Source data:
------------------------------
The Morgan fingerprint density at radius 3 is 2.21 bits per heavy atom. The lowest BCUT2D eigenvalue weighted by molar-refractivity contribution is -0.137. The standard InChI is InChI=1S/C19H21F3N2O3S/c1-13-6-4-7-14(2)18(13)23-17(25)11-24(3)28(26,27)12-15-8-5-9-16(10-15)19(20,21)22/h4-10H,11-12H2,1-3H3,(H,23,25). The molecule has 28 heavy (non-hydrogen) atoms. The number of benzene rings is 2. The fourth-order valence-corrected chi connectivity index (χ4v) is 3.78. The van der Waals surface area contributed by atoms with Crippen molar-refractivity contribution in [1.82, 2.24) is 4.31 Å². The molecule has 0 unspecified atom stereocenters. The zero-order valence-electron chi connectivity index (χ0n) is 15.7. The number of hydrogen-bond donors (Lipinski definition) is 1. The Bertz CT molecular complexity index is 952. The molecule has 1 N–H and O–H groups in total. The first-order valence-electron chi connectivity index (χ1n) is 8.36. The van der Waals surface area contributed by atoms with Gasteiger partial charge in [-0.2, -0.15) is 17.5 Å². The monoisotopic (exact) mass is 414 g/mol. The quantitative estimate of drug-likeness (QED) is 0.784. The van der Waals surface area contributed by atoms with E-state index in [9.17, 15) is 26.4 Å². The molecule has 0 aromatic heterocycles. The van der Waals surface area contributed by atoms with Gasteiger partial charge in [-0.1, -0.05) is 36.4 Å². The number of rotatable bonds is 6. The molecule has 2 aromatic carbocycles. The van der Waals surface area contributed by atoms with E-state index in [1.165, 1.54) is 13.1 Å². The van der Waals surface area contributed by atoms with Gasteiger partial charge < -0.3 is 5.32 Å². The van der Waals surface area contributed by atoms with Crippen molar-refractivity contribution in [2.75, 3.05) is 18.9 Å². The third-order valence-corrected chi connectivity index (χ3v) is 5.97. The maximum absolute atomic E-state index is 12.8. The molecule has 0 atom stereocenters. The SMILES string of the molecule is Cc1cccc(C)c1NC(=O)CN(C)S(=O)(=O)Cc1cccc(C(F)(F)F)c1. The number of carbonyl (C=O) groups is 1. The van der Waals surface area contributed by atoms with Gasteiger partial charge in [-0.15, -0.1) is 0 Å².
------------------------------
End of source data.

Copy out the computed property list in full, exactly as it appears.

The Morgan fingerprint density at radius 3 is 2.21 bits per heavy atom. The lowest BCUT2D eigenvalue weighted by molar-refractivity contribution is -0.137. The standard InChI is InChI=1S/C19H21F3N2O3S/c1-13-6-4-7-14(2)18(13)23-17(25)11-24(3)28(26,27)12-15-8-5-9-16(10-15)19(20,21)22/h4-10H,11-12H2,1-3H3,(H,23,25). The molecule has 28 heavy (non-hydrogen) atoms. The number of benzene rings is 2. The fourth-order valence-corrected chi connectivity index (χ4v) is 3.78. The van der Waals surface area contributed by atoms with Crippen molar-refractivity contribution in [1.82, 2.24) is 4.31 Å². The molecule has 0 unspecified atom stereocenters. The zero-order valence-electron chi connectivity index (χ0n) is 15.7. The number of hydrogen-bond donors (Lipinski definition) is 1. The Bertz CT molecular complexity index is 952. The molecule has 1 N–H and O–H groups in total. The first-order valence-electron chi connectivity index (χ1n) is 8.36. The van der Waals surface area contributed by atoms with Gasteiger partial charge in [-0.2, -0.15) is 17.5 Å². The monoisotopic (exact) mass is 414 g/mol. The quantitative estimate of drug-likeness (QED) is 0.784. The van der Waals surface area contributed by atoms with E-state index in [9.17, 15) is 26.4 Å². The molecule has 0 aromatic heterocycles. The van der Waals surface area contributed by atoms with Gasteiger partial charge in [-0.1, -0.05) is 36.4 Å². The number of rotatable bonds is 6. The molecule has 2 aromatic carbocycles. The van der Waals surface area contributed by atoms with E-state index in [1.165, 1.54) is 13.1 Å². The van der Waals surface area contributed by atoms with Gasteiger partial charge < -0.3 is 5.32 Å². The van der Waals surface area contributed by atoms with Crippen molar-refractivity contribution in [2.75, 3.05) is 18.9 Å². The third-order valence-corrected chi connectivity index (χ3v) is 5.97. The maximum absolute atomic E-state index is 12.8. The molecule has 0 atom stereocenters. The SMILES string of the molecule is Cc1cccc(C)c1NC(=O)CN(C)S(=O)(=O)Cc1cccc(C(F)(F)F)c1. The number of carbonyl (C=O) groups is 1. The van der Waals surface area contributed by atoms with Gasteiger partial charge in [-0.15, -0.1) is 0 Å².